Getting Around the GPT-3 Waitlist, The Hard(ware) Way

When we hear about the massive GPT-3 language model, it is natural to assume it is open source and ready for the taking. Assuming, of course, there is enough capacity to actually run it. However, there is a waitlist for GPT-3 access — and even for large companies it can span a year or more, spurring several efforts to work around OpenAI’s list.

For the AI hardware startups that are lucky enough, here is the best workaround we’ve seen to date — but it’s probably not the cheapest. Instead of waiting to deploy on your own systems, you can jump ahead and buy SambaNova’s Dataflow-as-a-Service appliances to run it at scale ahead of the rest. According to the company’s VP of Product, Marshall Choy, there are various configurations for GPT-3 specifically, but based on time to train requirements they can scale the infrastructure for GPT-3 training from one to 16 or more racks.

“The beta program is advancing nicely and a couple of tasks, text completion and search have now come out of beta” from OpenAI, says Choy. “Flexibility is also improving. [We can] soon make available a pre-training option in addition to the current inference-only offering. For those users looking for simple API access, GPT-3 is a great option.” He says SambaNova’s own hardware aims to provide low/no-code development options inclusive of API/SDK access in addition to GUI and CLI interface to perform both training and inference.

“SambaNova is bringing accessibility to the enterprise beyond OpenAI by achieving the highest levels of accuracy with domain-specific pre-training, without a waitlist,” he adds. SambaNova also announced the availability of the SambaNova GPT banking model, focused on high accuracy for banking and financial services tasks, which is available only as part of the SambaNova Dataflow-as-a-Service GPT package.

OpenAI’s GPT-3 language model uses deep learning to produce human-like text, but the long waitlist for GPT-3 limits its availability to a handful of organizations — and that’s even with Nvidia and Microsoft’s recent language announcement. Another company is bringing a competing GPT offering to the market and introducing a full suite of NLP for production and deployment of language models, making it possible to be up and running with a customized language model within one month as opposed to nine months or a year.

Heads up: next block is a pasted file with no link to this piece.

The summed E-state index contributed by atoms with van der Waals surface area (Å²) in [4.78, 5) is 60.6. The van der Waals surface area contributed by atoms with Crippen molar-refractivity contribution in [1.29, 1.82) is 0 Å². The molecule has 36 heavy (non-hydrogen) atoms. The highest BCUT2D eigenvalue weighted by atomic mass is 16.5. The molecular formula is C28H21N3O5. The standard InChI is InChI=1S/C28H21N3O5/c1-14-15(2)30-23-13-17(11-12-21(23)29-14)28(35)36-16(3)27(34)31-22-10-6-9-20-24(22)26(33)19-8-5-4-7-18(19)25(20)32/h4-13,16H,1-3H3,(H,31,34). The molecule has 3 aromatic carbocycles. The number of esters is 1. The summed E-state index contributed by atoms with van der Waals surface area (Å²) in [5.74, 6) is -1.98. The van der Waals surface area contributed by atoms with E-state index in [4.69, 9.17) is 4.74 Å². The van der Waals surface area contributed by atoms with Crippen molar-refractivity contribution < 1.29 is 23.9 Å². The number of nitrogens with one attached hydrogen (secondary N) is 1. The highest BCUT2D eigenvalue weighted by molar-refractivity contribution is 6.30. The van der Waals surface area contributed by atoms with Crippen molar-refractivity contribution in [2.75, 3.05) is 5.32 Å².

Choy says that making it to the top of the waitlist is only part of the challenge. Deploying large language models takes expertise and significant staffing resources. “Organizations have embarked on DIY efforts to build GPT-style solutions at high cost of deployment staff and infrastructure with high complexity. In addition to effectively establishing an AI practice, user have needed to select, tune & optimize, and finally maintain models over time. Before that they need to evaluate and select infrastructure and integrate with the aforementioned ML stack.”

Instead of integrating infrastructure and then training, tuning, deploying, and optimizing models using open source frameworks as the interface, Dataflow-as-a-Service interacts at the API level with the service, which thereby abstracts away all the complexities of infrastructure including the ML model itself. A public dataset pre-trained model is delivered ready for domain-specific corpus pre-training to generate a language model that is then fine-tuned for task-specific understanding, and finally deployed for use in domain-specific applications at the highest levels of accuracy.

Use cases for SambaNova’s Dataflow-as-a-Service GPT include:

  • Sentiment analysis — Enable enterprises to save costs and time while implementing the most accurate sentiment analysis in scenarios such as customer support and feedback, brand monitoring and reputation management.
  • Document classification — Enable solutions such as sorting articles or texts and routing them to relevant teams.
  • Named Entity Recognition and relation extraction — Enable enterprises to save substantial time and money, and implement more accurate named-entity recognition applications in areas such as invoice automation, managing EHRs by identifying patient information and their prescriptions, and extracting import information from financial documents.

“Enterprises are insistent about exploring AI usage for text and language purposes, but up until now it hasn’t been accessible or easy to deploy at scale,” said Rodrigo Liang, CEO and co-founder of SambaNova. “By offering GPT models as a subscription service we are simplifying the process and broadening accessibility to the industry’s most advanced language models in a fraction of the time. We are arming businesses to compete with the early adopters of AI.”

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